Go west on U.S. 160, cross the Piedra River, drive over Yellow Jacket Pass. Take a right on Beaver Meadows Road.
Go to the end of the pavement, and don’t stop going.
Drive until the road ends.
This is wildland — prime habitat for the black bear in southwestern Colorado.
This is where the wildland grid is placed for one of the most comprehensive studies to date on bear-human conflicts and the ecology of urban and wildland bears.
This is a research site for a study on black bears: “Black bear exploitation of urban environments: finding management solutions and assessing regional population effects.”
After getting out of the vehicle, take a trail, then go by memory, or GPS, to the location of the snare, the bear hair snare. Depending on the type of bait used, a person can trust their nose to lead them on the last legs of their journey to the snare.
Once the snare is found, the inspection begins. Has the snare been able to capture something of the wild? Will it help us understand the ways and population of the black bear? Will it help create more effective management strategies to reduce bear-human conflict?
That is what mammal researcher for the Colorado Division of Parks and Wildlife Heather Johnson is hoping it will do.
Bear-human conflicts are expected to rise in the future, due partially to anticipated development of human communities and changing climate patterns, altering where bears, ever-opportunistic foragers, find their food source.
The study has three objectives: 1) test management strategies to reduce bear-human conflicts; 2) determine the influence of urban environments on regional bear population dynamics; and 3) develop population and habitat models to support the sustainable management of black bears in Colorado.
Johnson explained that not as much population data has been collected on bears as on other mammals, such as ungulates; and she would know, because most of her previous studies have focused on ungulates such as deer, elk and ram. The reasons, Johnson explained, for the more readily available population and habit data for ungulates as opposed to bears is simple: ungulates are easier mammals to collect data on.
Consider the following: ungulates are herd animals. They don’t hibernate. During the winter, while researchers count and observe the herd, the animals can easily be spotted from a helicopter. If there is a need to collect scat, the animals produce enough visible scat for sampling.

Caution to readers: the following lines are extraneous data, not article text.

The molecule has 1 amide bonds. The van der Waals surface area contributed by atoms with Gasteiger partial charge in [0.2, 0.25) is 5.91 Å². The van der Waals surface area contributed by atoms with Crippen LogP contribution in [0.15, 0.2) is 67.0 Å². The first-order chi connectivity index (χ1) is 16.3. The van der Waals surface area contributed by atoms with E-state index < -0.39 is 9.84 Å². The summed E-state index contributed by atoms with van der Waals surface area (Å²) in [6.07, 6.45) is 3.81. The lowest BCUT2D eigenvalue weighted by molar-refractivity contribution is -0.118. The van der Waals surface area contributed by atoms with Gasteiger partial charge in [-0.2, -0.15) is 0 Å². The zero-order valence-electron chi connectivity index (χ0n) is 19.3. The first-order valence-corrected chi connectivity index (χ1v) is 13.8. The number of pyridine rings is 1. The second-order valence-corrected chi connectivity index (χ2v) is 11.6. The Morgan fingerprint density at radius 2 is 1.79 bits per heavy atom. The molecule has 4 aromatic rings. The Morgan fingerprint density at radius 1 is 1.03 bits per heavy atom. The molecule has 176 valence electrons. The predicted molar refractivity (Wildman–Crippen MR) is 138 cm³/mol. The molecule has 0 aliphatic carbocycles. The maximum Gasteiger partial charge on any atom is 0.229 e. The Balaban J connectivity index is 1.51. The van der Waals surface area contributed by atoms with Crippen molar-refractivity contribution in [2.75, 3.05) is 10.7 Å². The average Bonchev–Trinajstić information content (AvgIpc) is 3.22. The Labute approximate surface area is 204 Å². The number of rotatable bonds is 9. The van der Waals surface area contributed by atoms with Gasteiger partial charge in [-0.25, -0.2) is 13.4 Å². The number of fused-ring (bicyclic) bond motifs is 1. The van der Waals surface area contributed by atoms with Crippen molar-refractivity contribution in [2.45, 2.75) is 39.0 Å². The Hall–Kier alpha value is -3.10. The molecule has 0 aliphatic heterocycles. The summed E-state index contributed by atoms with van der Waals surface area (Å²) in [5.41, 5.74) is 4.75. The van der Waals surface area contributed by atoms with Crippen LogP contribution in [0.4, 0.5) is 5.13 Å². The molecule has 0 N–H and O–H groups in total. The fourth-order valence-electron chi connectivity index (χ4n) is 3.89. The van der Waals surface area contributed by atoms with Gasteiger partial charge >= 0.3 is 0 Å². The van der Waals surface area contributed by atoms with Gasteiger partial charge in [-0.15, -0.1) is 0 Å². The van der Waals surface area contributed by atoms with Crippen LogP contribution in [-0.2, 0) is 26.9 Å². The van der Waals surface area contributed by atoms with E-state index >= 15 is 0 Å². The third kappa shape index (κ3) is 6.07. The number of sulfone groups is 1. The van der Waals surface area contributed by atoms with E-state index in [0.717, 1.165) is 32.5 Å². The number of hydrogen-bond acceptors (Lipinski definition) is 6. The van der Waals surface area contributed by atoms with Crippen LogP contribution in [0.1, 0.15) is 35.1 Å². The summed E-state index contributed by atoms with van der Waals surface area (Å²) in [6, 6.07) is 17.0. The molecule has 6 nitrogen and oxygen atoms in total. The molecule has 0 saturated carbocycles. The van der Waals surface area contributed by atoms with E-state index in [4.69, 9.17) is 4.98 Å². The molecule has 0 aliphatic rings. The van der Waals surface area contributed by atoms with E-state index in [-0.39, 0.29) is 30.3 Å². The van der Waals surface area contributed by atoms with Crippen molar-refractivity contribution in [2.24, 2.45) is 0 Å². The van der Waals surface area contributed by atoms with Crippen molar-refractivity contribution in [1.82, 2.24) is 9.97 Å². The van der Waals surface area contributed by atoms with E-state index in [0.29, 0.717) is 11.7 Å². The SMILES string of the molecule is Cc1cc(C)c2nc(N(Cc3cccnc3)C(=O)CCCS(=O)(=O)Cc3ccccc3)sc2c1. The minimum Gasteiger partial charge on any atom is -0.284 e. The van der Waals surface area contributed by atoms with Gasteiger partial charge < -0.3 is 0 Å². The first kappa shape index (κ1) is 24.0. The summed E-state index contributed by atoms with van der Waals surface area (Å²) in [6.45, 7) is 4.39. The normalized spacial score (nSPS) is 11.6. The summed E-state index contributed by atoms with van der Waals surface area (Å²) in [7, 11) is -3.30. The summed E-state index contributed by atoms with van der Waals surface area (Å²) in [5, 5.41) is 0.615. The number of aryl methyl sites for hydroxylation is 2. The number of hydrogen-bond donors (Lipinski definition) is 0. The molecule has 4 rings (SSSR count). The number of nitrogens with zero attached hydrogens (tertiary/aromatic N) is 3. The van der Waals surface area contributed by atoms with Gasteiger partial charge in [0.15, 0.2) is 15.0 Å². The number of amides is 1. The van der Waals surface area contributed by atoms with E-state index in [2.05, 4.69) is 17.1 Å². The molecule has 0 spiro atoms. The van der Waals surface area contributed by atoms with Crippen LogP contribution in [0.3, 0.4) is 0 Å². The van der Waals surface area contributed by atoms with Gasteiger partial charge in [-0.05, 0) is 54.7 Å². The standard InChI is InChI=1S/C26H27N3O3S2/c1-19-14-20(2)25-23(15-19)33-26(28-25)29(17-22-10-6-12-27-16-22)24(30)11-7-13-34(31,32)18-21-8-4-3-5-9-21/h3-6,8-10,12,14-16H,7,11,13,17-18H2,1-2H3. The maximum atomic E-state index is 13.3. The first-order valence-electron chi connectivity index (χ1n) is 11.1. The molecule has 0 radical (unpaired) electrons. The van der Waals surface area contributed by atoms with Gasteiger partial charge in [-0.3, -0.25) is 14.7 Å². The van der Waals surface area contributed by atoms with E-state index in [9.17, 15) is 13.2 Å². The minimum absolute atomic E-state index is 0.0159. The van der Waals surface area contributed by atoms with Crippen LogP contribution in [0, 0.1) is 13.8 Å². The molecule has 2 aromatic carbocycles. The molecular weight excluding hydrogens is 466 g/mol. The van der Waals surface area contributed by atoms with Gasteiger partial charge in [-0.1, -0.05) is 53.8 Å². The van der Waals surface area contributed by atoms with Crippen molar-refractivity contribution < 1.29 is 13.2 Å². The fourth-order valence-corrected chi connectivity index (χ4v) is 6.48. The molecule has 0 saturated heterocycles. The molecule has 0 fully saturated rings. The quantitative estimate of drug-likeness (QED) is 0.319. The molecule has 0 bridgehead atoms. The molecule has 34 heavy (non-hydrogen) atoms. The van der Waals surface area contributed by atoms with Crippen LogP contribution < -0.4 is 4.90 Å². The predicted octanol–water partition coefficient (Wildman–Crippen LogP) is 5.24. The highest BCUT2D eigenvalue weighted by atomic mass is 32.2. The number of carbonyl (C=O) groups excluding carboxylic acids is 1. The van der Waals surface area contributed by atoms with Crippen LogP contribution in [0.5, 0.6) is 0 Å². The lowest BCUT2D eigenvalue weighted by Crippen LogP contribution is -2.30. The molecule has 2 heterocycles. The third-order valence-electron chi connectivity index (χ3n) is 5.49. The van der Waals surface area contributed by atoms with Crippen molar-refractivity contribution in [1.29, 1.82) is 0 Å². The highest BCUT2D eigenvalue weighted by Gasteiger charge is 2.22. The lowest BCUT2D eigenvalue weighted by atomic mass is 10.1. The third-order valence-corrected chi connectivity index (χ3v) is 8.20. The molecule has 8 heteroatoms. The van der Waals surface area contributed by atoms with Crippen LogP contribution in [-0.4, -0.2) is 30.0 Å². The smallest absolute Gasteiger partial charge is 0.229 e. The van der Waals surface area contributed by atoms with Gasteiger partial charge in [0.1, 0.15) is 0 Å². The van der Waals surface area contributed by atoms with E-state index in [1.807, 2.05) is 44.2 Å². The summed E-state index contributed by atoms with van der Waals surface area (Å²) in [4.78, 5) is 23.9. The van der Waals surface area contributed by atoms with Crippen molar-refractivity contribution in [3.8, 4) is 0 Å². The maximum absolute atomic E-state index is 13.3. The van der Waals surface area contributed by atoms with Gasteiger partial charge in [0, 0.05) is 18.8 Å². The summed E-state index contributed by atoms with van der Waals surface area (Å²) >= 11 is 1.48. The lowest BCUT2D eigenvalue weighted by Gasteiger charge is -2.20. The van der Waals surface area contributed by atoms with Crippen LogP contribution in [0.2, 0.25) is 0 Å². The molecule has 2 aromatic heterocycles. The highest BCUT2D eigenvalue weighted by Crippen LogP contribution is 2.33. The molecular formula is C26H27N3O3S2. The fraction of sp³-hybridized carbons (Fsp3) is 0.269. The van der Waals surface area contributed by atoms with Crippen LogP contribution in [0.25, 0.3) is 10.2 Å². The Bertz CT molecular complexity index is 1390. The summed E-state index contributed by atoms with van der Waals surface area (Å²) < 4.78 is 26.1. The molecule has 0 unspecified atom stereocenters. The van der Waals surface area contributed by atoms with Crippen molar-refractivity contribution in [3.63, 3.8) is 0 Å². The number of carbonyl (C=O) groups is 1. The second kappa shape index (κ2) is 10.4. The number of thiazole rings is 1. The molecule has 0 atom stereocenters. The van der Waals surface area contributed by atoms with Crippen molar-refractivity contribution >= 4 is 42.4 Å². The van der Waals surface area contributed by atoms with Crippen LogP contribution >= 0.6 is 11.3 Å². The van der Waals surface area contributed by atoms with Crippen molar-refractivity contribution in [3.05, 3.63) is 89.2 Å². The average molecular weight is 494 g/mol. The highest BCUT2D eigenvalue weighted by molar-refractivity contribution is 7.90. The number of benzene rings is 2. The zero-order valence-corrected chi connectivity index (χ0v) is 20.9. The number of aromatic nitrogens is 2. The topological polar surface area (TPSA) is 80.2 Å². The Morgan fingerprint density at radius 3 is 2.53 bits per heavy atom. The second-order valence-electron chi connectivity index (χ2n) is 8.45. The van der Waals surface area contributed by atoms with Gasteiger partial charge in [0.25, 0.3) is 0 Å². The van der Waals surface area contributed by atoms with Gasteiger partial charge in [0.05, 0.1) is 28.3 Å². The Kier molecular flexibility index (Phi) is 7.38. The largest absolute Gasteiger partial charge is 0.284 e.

A bear, on the other hand, does not make the task so easy.
Bears hibernate in winter, which is the easiest season for spotting wildlife. They do not run in herds, but instead tend to be solitary animals. In the summer, from a helicopter’s height, bears are often concealed by vegetation. Finding a bear’s scat has proven to be so difficult for researchers that people train scat detection dogs — dogs specifically trained to find a specific type of mammal scat.
This study, however, is not calling for the dogs to be let out just yet. In the second summer of this study, bears are being outfitted with GPS collars that send Johnson e-mail updates throughout the day, informing her of the bear’s location. Johnson explained that advances in technology, in particular in the field of wildlife statistics, offer new ways to monitor bear populations and collect much-needed data.
One such advancement in data collection being used is the hair snare, and this study calls for 70 bear hair snares, 35 set up on a grid over Durango, 35 set up in a grid over the Piedra area. The study uses the city of Durango as the urban density grid and the Piedra wilderness area as the wildland density grid.
The hair snare, Johnson said, works with a mark-recapture technique. The snare is set up by placing barbed wire around an area. Inside the area, there is a baited scents station using the scents of bacon, strawberry, anise and fish. The wire is at a height that bears can crawl under or over. As the bear does so, a barb will collect a sample of the bear’s hair. This hair, Johnson continued, will be collected, then sent off to Wildlife Genetics International laboratory in Canada. From all the viable hair samples, the laboratory will extract hundreds of bear genotypes. The genotype data will be used to estimate density using a population model.
Currently, wildlife management agencies, such as the Colorado Division of Parks and Wildlife, use management strategies such as removing anthropogenic food source, translocation suitability modeling and alteration of public hunting programs to reduce human-bear conflict. However, all three strategies have never been through rigorous testing to verify their efficacy.
While this study does not test the management strategies, it will, instead, as stated in the study plan, “elucidate the dynamics of bear populations along the wildland-urban interface,” in order to, “sustainably manage bear populations in the face of a growing human population and changing landscape conditions.”
The results of the study will be used in creating techniques for managing black bears in Colorado. This is a collaborative study with the following entities taking part: Colorado Division of Wildlife, the Wildlife Conversation Society, Colorado State University, National Wildlife Research Center and Bear Trust International.